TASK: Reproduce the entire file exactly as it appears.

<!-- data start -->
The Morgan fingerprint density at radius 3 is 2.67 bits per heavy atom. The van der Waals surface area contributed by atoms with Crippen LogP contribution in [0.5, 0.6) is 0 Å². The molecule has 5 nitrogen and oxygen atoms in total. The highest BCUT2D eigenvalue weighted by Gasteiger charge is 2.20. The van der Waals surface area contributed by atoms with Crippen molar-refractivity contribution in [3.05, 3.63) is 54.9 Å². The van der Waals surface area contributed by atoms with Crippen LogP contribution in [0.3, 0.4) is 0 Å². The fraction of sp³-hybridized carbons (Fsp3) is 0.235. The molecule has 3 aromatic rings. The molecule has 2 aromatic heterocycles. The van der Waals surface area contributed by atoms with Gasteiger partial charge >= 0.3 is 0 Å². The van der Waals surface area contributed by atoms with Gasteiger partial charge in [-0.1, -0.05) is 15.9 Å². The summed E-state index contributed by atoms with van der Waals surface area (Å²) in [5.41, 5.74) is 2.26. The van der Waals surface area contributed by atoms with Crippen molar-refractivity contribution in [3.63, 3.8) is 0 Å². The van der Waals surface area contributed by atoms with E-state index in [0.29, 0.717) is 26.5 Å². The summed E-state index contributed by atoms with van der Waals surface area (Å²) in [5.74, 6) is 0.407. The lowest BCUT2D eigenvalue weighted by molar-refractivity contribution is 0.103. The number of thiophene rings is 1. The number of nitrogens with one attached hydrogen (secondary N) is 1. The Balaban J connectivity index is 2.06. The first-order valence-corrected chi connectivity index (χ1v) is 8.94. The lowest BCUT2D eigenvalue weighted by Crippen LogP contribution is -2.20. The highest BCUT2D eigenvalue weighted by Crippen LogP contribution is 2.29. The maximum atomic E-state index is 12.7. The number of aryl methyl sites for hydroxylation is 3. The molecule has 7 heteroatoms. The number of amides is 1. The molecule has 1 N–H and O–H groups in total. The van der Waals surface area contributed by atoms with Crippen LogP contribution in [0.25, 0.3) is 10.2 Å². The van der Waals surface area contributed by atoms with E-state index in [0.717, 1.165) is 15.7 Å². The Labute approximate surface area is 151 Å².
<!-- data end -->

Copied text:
The Morgan fingerprint density at radius 3 is 2.67 bits per heavy atom. The van der Waals surface area contributed by atoms with Crippen LogP contribution in [0.5, 0.6) is 0 Å². The molecule has 5 nitrogen and oxygen atoms in total. The highest BCUT2D eigenvalue weighted by Gasteiger charge is 2.20. The van der Waals surface area contributed by atoms with Crippen molar-refractivity contribution in [3.05, 3.63) is 54.9 Å². The van der Waals surface area contributed by atoms with Crippen LogP contribution in [0.3, 0.4) is 0 Å². The fraction of sp³-hybridized carbons (Fsp3) is 0.235. The molecule has 3 aromatic rings. The molecule has 2 aromatic heterocycles. The van der Waals surface area contributed by atoms with Gasteiger partial charge >= 0.3 is 0 Å². The van der Waals surface area contributed by atoms with Gasteiger partial charge in [-0.1, -0.05) is 15.9 Å². The summed E-state index contributed by atoms with van der Waals surface area (Å²) in [5.41, 5.74) is 2.26. The van der Waals surface area contributed by atoms with Crippen molar-refractivity contribution in [3.63, 3.8) is 0 Å². The van der Waals surface area contributed by atoms with E-state index in [0.29, 0.717) is 26.5 Å². The summed E-state index contributed by atoms with van der Waals surface area (Å²) in [5.74, 6) is 0.407. The lowest BCUT2D eigenvalue weighted by molar-refractivity contribution is 0.103. The number of thiophene rings is 1. The number of nitrogens with one attached hydrogen (secondary N) is 1. The Balaban J connectivity index is 2.06. The first-order valence-corrected chi connectivity index (χ1v) is 8.94. The lowest BCUT2D eigenvalue weighted by Crippen LogP contribution is -2.20. The highest BCUT2D eigenvalue weighted by Crippen LogP contribution is 2.29. The maximum atomic E-state index is 12.7. The number of aryl methyl sites for hydroxylation is 3. The molecule has 7 heteroatoms. The number of amides is 1. The molecule has 1 N–H and O–H groups in total. The van der Waals surface area contributed by atoms with Crippen LogP contribution in [0.25, 0.3) is 10.2 Å². The van der Waals surface area contributed by atoms with E-state index in [0.717, 1.165) is 15.7 Å². The Labute approximate surface area is 151 Å².